It was evidently a most disreputable neighborhood. A sickening, nauseating revulsion crept over him: Zara—the beautiful, refined Zara—to be willing to meet a lover here! The brute was probably ill, and that was why she had looked so distressed. He walked up and down rapidly twice, and then he crossed the road and rang the bell; the taxi was still at the door. It was opened almost immediately by the little, dirty maid—very dirty in the early morning like this.
He controlled his voice and asked politely to be taken to the lady who had just gone in. With a snivel of tears Jenny asked him to follow her, and, while she was mounting in front of him, she turned and said: “It ain’t no good, doctor, I ken tell yer; my mother was took just like that, and after she’d once broke the vessel she didn’t live a hour.” And by this time they had reached the attic door which, without knocking Jenny opened a little, and, with another snivel, announced, “The doctor, missis.”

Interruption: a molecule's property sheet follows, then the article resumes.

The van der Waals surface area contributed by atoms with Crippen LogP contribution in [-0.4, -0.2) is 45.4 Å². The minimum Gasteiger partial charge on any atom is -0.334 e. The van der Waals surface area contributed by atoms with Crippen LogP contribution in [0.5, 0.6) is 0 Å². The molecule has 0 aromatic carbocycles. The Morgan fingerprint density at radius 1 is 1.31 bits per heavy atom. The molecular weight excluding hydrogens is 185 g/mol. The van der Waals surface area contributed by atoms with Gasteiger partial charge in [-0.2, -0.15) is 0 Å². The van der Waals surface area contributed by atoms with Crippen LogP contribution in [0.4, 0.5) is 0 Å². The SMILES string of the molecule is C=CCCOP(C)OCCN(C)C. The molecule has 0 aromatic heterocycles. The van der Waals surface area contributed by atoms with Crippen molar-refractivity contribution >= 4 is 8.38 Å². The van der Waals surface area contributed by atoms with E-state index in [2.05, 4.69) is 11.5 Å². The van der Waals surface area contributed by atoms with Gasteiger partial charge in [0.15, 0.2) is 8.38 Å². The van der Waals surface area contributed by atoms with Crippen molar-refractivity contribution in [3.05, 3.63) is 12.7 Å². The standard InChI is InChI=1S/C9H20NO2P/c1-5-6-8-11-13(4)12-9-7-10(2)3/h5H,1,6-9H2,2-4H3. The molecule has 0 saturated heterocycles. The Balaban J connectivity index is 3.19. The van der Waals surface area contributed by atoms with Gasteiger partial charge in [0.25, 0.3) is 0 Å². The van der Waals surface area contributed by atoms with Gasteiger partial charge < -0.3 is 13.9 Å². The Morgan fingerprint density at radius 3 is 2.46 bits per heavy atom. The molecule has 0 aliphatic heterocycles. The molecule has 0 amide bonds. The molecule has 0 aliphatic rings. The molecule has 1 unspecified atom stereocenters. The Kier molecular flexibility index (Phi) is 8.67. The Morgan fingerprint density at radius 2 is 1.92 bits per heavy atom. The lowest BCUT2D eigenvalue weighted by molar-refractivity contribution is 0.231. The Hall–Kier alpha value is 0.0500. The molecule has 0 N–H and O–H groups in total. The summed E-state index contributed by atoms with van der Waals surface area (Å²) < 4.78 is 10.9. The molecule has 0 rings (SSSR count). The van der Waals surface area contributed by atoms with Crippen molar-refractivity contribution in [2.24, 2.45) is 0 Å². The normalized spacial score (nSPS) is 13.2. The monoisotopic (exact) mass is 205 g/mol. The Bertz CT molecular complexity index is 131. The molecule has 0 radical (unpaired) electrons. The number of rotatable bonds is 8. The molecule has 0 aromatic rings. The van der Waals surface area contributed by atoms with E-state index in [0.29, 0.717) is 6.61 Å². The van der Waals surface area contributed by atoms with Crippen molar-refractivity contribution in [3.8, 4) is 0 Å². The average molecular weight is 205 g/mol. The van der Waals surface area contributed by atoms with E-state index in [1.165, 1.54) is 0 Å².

And Tristram entered the room.
And this is what he saw.
The poor, mean room, with its scrupulous neatness slightly disturbed by the evidences of the boiling of milk and the warming of flannel, and Zara, kneeling by the low, iron bed where lay the little body of a child. For Mirko had dwindled, these last weeks of his constant fever, so that his poor, small frame, undersized for his age at any time, looked now no more than that of a boy of six years old. He was evidently dying. Zara held his tiny hand, and the divine love and sorrowful agony in her face wrung her husband’s soul. A towel soaked with blood had fallen to the floor, and lay there, a ghastly evidence of the “broken vessel” Jenny had spoken of. Mimo, with his tall, military figure shaking with dry sobs, stood on the other side, and Zara murmured in a tender voice of anguish: “My little one! My Mirko!” She was oblivious in her grief of any other presence—and the dying child opened his eyes and called faintly, “Maman!”